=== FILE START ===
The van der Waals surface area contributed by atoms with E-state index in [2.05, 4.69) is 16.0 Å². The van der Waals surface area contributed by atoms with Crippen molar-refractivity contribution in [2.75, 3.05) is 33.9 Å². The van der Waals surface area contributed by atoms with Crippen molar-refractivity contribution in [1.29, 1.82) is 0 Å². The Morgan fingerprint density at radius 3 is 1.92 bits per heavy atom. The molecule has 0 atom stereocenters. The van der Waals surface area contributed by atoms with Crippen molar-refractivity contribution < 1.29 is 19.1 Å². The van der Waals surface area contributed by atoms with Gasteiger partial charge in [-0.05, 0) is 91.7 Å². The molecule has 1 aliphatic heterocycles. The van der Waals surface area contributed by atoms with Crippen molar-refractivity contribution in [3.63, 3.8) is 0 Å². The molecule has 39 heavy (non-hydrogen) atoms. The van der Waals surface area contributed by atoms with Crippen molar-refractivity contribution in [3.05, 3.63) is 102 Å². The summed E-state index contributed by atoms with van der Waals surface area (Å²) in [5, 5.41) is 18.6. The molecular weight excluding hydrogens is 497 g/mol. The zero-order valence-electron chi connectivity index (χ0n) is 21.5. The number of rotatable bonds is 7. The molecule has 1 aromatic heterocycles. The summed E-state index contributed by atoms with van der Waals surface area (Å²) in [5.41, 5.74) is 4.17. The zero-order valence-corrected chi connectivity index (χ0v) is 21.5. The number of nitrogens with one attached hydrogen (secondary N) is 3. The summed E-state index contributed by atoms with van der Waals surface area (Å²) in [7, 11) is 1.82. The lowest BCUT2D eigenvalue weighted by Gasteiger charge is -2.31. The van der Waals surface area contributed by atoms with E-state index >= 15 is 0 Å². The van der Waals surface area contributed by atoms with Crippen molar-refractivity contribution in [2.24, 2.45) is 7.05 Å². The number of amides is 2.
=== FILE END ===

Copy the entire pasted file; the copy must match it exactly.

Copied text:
The van der Waals surface area contributed by atoms with E-state index in [2.05, 4.69) is 16.0 Å². The van der Waals surface area contributed by atoms with Crippen molar-refractivity contribution in [2.75, 3.05) is 33.9 Å². The van der Waals surface area contributed by atoms with Crippen molar-refractivity contribution in [1.29, 1.82) is 0 Å². The Morgan fingerprint density at radius 3 is 1.92 bits per heavy atom. The molecule has 0 atom stereocenters. The van der Waals surface area contributed by atoms with Crippen molar-refractivity contribution < 1.29 is 19.1 Å². The van der Waals surface area contributed by atoms with Gasteiger partial charge in [-0.05, 0) is 91.7 Å². The molecule has 1 aliphatic heterocycles. The van der Waals surface area contributed by atoms with Crippen molar-refractivity contribution in [3.63, 3.8) is 0 Å². The molecule has 39 heavy (non-hydrogen) atoms. The van der Waals surface area contributed by atoms with Crippen molar-refractivity contribution in [3.05, 3.63) is 102 Å². The summed E-state index contributed by atoms with van der Waals surface area (Å²) in [5, 5.41) is 18.6. The molecular weight excluding hydrogens is 497 g/mol. The zero-order valence-electron chi connectivity index (χ0n) is 21.5. The number of rotatable bonds is 7. The molecule has 1 aromatic heterocycles. The summed E-state index contributed by atoms with van der Waals surface area (Å²) in [5.41, 5.74) is 4.17. The zero-order valence-corrected chi connectivity index (χ0v) is 21.5. The number of nitrogens with one attached hydrogen (secondary N) is 3. The summed E-state index contributed by atoms with van der Waals surface area (Å²) in [7, 11) is 1.82. The lowest BCUT2D eigenvalue weighted by Gasteiger charge is -2.31. The van der Waals surface area contributed by atoms with E-state index >= 15 is 0 Å². The van der Waals surface area contributed by atoms with Crippen molar-refractivity contribution in [2.24, 2.45) is 7.05 Å². The number of amides is 2.